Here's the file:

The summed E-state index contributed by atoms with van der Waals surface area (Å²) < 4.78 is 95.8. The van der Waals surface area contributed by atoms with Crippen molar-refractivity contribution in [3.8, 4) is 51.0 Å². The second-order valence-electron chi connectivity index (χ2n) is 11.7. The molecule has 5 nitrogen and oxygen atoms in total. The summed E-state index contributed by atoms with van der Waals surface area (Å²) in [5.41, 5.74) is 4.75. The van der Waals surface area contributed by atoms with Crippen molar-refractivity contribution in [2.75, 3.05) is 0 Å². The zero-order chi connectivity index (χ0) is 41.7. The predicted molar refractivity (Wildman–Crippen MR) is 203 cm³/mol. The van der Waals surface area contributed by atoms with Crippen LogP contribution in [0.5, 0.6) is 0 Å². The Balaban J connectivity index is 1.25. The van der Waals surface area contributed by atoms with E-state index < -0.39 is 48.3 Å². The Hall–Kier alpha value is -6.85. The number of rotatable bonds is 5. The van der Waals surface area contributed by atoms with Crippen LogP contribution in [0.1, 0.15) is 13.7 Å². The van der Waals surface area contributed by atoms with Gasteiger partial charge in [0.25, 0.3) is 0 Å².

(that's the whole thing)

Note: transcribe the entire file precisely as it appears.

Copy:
The summed E-state index contributed by atoms with van der Waals surface area (Å²) < 4.78 is 95.8. The van der Waals surface area contributed by atoms with Crippen molar-refractivity contribution in [3.8, 4) is 51.0 Å². The second-order valence-electron chi connectivity index (χ2n) is 11.7. The molecule has 5 nitrogen and oxygen atoms in total. The summed E-state index contributed by atoms with van der Waals surface area (Å²) in [5.41, 5.74) is 4.75. The van der Waals surface area contributed by atoms with Crippen molar-refractivity contribution in [2.75, 3.05) is 0 Å². The zero-order chi connectivity index (χ0) is 41.7. The predicted molar refractivity (Wildman–Crippen MR) is 203 cm³/mol. The van der Waals surface area contributed by atoms with Crippen LogP contribution in [0.5, 0.6) is 0 Å². The Balaban J connectivity index is 1.25. The van der Waals surface area contributed by atoms with E-state index < -0.39 is 48.3 Å². The Hall–Kier alpha value is -6.85. The number of rotatable bonds is 5. The van der Waals surface area contributed by atoms with Crippen LogP contribution in [0.1, 0.15) is 13.7 Å². The van der Waals surface area contributed by atoms with Gasteiger partial charge in [0.25, 0.3) is 0 Å².